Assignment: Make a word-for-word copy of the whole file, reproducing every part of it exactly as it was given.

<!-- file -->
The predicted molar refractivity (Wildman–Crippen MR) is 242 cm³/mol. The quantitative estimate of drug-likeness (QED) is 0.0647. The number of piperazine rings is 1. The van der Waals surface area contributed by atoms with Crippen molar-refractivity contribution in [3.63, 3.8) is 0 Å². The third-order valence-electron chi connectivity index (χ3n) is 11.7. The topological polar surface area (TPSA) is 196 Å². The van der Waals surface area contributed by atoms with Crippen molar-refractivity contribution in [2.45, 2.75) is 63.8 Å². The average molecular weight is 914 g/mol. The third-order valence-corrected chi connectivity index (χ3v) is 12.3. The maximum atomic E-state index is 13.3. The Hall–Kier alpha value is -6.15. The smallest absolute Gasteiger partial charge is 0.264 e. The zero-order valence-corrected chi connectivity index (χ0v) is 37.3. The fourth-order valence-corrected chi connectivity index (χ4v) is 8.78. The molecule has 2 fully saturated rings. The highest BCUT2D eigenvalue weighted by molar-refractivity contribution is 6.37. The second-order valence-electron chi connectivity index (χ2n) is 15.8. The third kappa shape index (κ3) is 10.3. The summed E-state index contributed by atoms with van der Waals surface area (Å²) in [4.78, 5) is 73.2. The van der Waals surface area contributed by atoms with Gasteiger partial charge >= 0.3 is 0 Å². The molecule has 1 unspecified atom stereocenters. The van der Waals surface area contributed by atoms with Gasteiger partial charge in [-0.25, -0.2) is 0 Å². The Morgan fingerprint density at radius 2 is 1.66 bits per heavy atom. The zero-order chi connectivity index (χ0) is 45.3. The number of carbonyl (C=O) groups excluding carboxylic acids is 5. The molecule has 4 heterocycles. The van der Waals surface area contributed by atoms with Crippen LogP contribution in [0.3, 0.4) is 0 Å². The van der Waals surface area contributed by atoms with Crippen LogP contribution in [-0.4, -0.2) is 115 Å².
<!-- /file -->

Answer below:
The predicted molar refractivity (Wildman–Crippen MR) is 242 cm³/mol. The quantitative estimate of drug-likeness (QED) is 0.0647. The number of piperazine rings is 1. The van der Waals surface area contributed by atoms with Crippen molar-refractivity contribution in [3.63, 3.8) is 0 Å². The third-order valence-electron chi connectivity index (χ3n) is 11.7. The topological polar surface area (TPSA) is 196 Å². The van der Waals surface area contributed by atoms with Crippen molar-refractivity contribution in [2.45, 2.75) is 63.8 Å². The average molecular weight is 914 g/mol. The third-order valence-corrected chi connectivity index (χ3v) is 12.3. The maximum atomic E-state index is 13.3. The Hall–Kier alpha value is -6.15. The smallest absolute Gasteiger partial charge is 0.264 e. The zero-order valence-corrected chi connectivity index (χ0v) is 37.3. The fourth-order valence-corrected chi connectivity index (χ4v) is 8.78. The molecule has 2 fully saturated rings. The highest BCUT2D eigenvalue weighted by molar-refractivity contribution is 6.37. The second-order valence-electron chi connectivity index (χ2n) is 15.8. The third kappa shape index (κ3) is 10.3. The summed E-state index contributed by atoms with van der Waals surface area (Å²) in [4.78, 5) is 73.2. The van der Waals surface area contributed by atoms with Gasteiger partial charge >= 0.3 is 0 Å². The molecule has 1 unspecified atom stereocenters. The van der Waals surface area contributed by atoms with Gasteiger partial charge in [-0.25, -0.2) is 0 Å². The Morgan fingerprint density at radius 2 is 1.66 bits per heavy atom. The zero-order chi connectivity index (χ0) is 45.3. The number of carbonyl (C=O) groups excluding carboxylic acids is 5. The molecule has 4 heterocycles. The van der Waals surface area contributed by atoms with Crippen LogP contribution in [0.3, 0.4) is 0 Å². The van der Waals surface area contributed by atoms with Crippen LogP contribution in [-0.4, -0.2) is 115 Å².